by Peter Bogdanov
Commercial Vermiculture looks at the opportunities available for joining a true “growth industry” in vermiculture. The author takes readers through a journey that starts with a look at current efforts in converting tons of organic waste into vermicompost, a high-grade soil amendment. Some landfill diversion sites in California utilize thousands of pounds of redworms to process a variety of organic residues, including yard debris, bio-solids, and the biodegradable fraction of Municipal Solid Waste (MSW). While California’s climate allows nearly year-round vermicomposting to occur in outdoor windrows, in-vessel systems are in use in other parts of the country to control key process variables. The emphasis of large vermicomposting sites is upon processing organic waste and production of worm castings for sale. Due to frequent harvesting, worm populations remain fairly steady. In order to start or even expand a vermicomposting operation, redworms are purchased from vermiculture sites, where the emphasis is upon breeding earthworms. Vermiculture operations (worm farms) may not be able to supply the thousands of pounds needed for a large vermicomposting facility.
Frequently asked questions about earthworms are answered in the second chapter, covering such topics as how much do worms eat and how fast will a worm population multiply. In “Getting Started,” the author offers suggestions for small, medium and large-size operations. Wooden and concrete bins, pits, and heated, insulated bins are covered. Chapter Four, “Monitoring Conditions in Worm Beds,” looks at temperature, moisture, soil pH, and aerobicity. Earthworm feedstocks, including how to find sources of free feedstocks, are discussed in the fifth chapter. Other chapters in the book cover essential information for preparing worms to be shipped to customers.
What is the value of worm castings? A series of quotations from various authorities on the subject of castings is presented in Chapter Nine. In “Earthworms: Yesterday, Today and Tomorrow,” the author provides a brief history of the practice of vermiculture, including an inside look at what happened to a million-dollar-a-year worm growing business from the 1970s. The final chapters of this book offer a variety of things that can be done to maximize success and suggest 20 ways to profit in vermiculture in addition to selling worms.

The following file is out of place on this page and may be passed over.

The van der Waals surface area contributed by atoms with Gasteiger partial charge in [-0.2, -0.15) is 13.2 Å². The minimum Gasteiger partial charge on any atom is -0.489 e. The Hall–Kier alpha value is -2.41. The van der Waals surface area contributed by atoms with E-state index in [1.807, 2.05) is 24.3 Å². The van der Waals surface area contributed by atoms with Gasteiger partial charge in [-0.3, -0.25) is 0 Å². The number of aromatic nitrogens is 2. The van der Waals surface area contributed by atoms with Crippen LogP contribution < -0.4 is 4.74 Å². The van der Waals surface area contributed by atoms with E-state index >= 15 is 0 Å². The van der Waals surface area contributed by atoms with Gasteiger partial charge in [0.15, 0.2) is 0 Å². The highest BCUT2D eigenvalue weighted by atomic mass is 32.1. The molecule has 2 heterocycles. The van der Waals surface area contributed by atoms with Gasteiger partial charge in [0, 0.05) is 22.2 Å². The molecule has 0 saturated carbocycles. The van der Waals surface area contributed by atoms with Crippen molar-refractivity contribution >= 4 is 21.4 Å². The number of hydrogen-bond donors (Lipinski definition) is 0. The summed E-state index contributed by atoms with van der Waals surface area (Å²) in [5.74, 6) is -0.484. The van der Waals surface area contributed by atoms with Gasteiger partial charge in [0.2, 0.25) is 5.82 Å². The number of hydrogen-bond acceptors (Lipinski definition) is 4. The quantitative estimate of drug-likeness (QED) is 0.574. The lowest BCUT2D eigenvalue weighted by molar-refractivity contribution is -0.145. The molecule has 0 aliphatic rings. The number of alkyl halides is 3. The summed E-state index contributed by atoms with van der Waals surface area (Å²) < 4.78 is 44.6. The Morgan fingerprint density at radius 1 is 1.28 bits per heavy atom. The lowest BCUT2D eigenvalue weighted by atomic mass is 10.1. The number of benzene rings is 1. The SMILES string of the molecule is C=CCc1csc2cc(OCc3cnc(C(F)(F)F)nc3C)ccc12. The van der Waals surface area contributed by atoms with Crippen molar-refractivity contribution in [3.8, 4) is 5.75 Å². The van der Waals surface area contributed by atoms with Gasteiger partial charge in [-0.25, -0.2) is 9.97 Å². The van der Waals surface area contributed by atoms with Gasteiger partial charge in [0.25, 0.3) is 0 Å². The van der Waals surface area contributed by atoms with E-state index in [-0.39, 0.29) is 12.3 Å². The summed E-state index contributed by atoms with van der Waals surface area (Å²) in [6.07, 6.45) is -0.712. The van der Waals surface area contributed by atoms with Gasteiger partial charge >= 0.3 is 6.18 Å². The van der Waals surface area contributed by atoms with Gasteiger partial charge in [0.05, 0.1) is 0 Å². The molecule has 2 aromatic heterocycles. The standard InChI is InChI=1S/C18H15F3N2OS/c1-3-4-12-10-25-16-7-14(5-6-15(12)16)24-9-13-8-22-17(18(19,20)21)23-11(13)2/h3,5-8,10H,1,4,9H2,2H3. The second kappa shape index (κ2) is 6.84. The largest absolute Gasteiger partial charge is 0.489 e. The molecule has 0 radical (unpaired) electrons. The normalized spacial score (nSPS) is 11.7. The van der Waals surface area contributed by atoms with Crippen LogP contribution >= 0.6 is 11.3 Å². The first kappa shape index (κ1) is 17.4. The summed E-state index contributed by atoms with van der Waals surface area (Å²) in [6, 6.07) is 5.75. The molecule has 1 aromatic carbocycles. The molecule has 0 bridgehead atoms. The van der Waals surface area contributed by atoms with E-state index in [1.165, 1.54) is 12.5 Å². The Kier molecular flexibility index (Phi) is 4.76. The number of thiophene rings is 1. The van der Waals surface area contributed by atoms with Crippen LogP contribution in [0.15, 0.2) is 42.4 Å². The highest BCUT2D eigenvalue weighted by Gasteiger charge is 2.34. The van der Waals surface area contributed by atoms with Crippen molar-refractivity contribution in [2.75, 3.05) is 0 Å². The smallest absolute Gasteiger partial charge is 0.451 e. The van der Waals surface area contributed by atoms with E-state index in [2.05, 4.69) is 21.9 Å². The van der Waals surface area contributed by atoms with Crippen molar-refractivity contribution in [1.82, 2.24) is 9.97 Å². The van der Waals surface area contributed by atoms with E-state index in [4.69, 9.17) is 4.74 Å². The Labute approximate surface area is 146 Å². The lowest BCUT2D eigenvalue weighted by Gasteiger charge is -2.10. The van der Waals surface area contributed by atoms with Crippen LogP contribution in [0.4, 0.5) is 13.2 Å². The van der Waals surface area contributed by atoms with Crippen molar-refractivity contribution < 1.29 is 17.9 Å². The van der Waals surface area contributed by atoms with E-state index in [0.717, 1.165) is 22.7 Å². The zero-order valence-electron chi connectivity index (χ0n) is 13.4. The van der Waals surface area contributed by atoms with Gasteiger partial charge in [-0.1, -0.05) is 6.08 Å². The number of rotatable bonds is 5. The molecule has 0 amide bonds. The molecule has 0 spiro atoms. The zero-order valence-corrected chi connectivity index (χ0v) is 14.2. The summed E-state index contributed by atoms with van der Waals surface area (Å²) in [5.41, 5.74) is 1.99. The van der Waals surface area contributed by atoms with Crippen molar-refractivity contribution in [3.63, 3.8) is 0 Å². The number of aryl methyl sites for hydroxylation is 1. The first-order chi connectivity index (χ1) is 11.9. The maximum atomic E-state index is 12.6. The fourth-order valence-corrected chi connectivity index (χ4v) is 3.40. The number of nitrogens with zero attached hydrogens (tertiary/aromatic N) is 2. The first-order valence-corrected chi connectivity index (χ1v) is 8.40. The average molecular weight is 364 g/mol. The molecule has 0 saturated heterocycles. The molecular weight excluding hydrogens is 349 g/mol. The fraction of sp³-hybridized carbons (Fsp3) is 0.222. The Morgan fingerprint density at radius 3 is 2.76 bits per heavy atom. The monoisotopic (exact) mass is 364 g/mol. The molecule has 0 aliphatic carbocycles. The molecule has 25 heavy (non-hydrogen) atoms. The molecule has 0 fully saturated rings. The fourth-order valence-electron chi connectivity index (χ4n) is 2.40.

- Learn which type of worm is best for commercial breeding and why.
- Find out how to avoid hurting, damaging, or destroying your investment in worms. Proven methods of monitoring the optimum conditions for your worms.
- Causes of success and failure in the worm business.
- Great ways to get free feedstock and bedding for worms.
- Discover the best ways to harvest your crop.
- What you should never do in raising worms.
- Eliminate worry of pests and predators.
- Learn what you can do to prepare for growing worms before your shipment of worms arrives.
- More than worms: Other ways to profit from your business.
- …And much, much more!
This book was written after researching major landfill diversion sites, touring many different size commercial operations, attendance at composting and vermicomposting conferences and seminars, and research in past and current scientific literature. There is no comparable up-to-date book available in print. It was written with the new grower in mind, but has valuable information for established commercial operations.
“With its focus on how to make money raising earthworms, this new book is a welcome source of up-to-date information on the business of vermiculture. Bogdanov puts vermiculture into a historical context, gives basic information about composting worms, tells how to get started, and describes how to set up commercial beds. He covers pests and predators, harvesting, and packaging and shipping. This book is a must for anyone wanting to go into the worm business.” Mary Appelhof, Worms Eat My Garbage, 2 nd ed., 1997
Commercial Vermiculture: How to Build A Thriving Business in Redworms by Peter Bogdanov